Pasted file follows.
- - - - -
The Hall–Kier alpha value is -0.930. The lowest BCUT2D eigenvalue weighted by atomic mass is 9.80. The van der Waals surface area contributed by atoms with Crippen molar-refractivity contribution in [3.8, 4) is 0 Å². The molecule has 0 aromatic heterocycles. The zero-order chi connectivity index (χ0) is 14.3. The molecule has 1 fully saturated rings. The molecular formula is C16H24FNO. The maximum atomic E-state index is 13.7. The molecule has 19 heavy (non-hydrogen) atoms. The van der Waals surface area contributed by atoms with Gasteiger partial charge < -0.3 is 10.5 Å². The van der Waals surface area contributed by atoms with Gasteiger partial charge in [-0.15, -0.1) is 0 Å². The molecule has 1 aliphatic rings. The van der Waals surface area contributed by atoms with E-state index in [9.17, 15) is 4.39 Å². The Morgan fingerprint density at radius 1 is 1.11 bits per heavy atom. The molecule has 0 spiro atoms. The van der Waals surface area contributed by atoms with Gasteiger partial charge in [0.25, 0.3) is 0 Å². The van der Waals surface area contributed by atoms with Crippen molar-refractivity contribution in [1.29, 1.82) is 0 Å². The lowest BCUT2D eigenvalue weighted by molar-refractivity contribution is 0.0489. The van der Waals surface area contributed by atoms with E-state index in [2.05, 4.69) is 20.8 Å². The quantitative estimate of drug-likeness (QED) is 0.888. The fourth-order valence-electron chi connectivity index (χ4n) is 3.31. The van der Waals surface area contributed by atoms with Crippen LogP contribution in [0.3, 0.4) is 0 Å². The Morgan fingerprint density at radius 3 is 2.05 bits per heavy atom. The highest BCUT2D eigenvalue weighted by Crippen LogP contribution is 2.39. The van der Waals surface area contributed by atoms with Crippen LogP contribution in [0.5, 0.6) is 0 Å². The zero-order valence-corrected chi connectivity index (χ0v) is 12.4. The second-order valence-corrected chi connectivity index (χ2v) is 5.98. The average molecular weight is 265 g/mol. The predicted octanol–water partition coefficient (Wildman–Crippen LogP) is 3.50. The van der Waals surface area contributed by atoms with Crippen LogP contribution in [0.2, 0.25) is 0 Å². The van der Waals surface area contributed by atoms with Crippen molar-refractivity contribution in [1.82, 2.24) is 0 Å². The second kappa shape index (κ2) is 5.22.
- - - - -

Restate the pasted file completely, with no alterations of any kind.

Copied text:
The Hall–Kier alpha value is -0.930. The lowest BCUT2D eigenvalue weighted by atomic mass is 9.80. The van der Waals surface area contributed by atoms with Crippen molar-refractivity contribution in [3.8, 4) is 0 Å². The molecule has 0 aromatic heterocycles. The zero-order chi connectivity index (χ0) is 14.3. The molecule has 1 fully saturated rings. The molecular formula is C16H24FNO. The maximum atomic E-state index is 13.7. The molecule has 19 heavy (non-hydrogen) atoms. The van der Waals surface area contributed by atoms with Gasteiger partial charge < -0.3 is 10.5 Å². The van der Waals surface area contributed by atoms with Gasteiger partial charge in [-0.15, -0.1) is 0 Å². The molecule has 1 aliphatic rings. The van der Waals surface area contributed by atoms with E-state index in [9.17, 15) is 4.39 Å². The Morgan fingerprint density at radius 1 is 1.11 bits per heavy atom. The molecule has 0 spiro atoms. The van der Waals surface area contributed by atoms with Gasteiger partial charge in [0.25, 0.3) is 0 Å². The van der Waals surface area contributed by atoms with Crippen molar-refractivity contribution in [1.29, 1.82) is 0 Å². The lowest BCUT2D eigenvalue weighted by molar-refractivity contribution is 0.0489. The van der Waals surface area contributed by atoms with E-state index in [2.05, 4.69) is 20.8 Å². The quantitative estimate of drug-likeness (QED) is 0.888. The fourth-order valence-electron chi connectivity index (χ4n) is 3.31. The van der Waals surface area contributed by atoms with Crippen LogP contribution in [0.3, 0.4) is 0 Å². The Morgan fingerprint density at radius 3 is 2.05 bits per heavy atom. The highest BCUT2D eigenvalue weighted by Crippen LogP contribution is 2.39. The van der Waals surface area contributed by atoms with Crippen LogP contribution in [0.5, 0.6) is 0 Å². The zero-order valence-corrected chi connectivity index (χ0v) is 12.4. The second-order valence-corrected chi connectivity index (χ2v) is 5.98. The average molecular weight is 265 g/mol. The predicted octanol–water partition coefficient (Wildman–Crippen LogP) is 3.50. The van der Waals surface area contributed by atoms with Crippen LogP contribution in [0.2, 0.25) is 0 Å². The van der Waals surface area contributed by atoms with Crippen molar-refractivity contribution in [1.82, 2.24) is 0 Å². The second kappa shape index (κ2) is 5.22.